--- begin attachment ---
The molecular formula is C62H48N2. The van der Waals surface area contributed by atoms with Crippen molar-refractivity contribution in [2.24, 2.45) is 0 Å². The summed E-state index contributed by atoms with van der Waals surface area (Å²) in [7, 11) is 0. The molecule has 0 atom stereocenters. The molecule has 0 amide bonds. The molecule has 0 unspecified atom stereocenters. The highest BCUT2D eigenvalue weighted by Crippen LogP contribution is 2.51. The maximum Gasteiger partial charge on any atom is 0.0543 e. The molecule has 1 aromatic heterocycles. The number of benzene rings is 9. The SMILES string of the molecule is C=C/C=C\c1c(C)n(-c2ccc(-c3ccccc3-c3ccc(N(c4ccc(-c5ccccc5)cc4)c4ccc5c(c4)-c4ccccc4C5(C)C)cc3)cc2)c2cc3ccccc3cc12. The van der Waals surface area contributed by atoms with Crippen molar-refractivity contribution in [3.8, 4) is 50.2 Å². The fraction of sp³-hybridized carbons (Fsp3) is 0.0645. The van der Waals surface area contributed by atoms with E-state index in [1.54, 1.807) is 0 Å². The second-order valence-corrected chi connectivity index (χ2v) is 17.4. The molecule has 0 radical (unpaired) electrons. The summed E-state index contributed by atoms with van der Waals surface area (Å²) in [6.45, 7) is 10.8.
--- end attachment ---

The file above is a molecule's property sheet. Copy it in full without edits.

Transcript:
The molecular formula is C62H48N2. The van der Waals surface area contributed by atoms with Crippen molar-refractivity contribution in [2.24, 2.45) is 0 Å². The summed E-state index contributed by atoms with van der Waals surface area (Å²) in [7, 11) is 0. The molecule has 0 atom stereocenters. The molecule has 0 amide bonds. The molecule has 0 unspecified atom stereocenters. The highest BCUT2D eigenvalue weighted by Crippen LogP contribution is 2.51. The maximum Gasteiger partial charge on any atom is 0.0543 e. The molecule has 1 aromatic heterocycles. The number of benzene rings is 9. The SMILES string of the molecule is C=C/C=C\c1c(C)n(-c2ccc(-c3ccccc3-c3ccc(N(c4ccc(-c5ccccc5)cc4)c4ccc5c(c4)-c4ccccc4C5(C)C)cc3)cc2)c2cc3ccccc3cc12. The van der Waals surface area contributed by atoms with Crippen molar-refractivity contribution in [3.8, 4) is 50.2 Å². The fraction of sp³-hybridized carbons (Fsp3) is 0.0645. The van der Waals surface area contributed by atoms with E-state index in [1.54, 1.807) is 0 Å². The second-order valence-corrected chi connectivity index (χ2v) is 17.4. The molecule has 0 radical (unpaired) electrons. The summed E-state index contributed by atoms with van der Waals surface area (Å²) in [6.45, 7) is 10.8.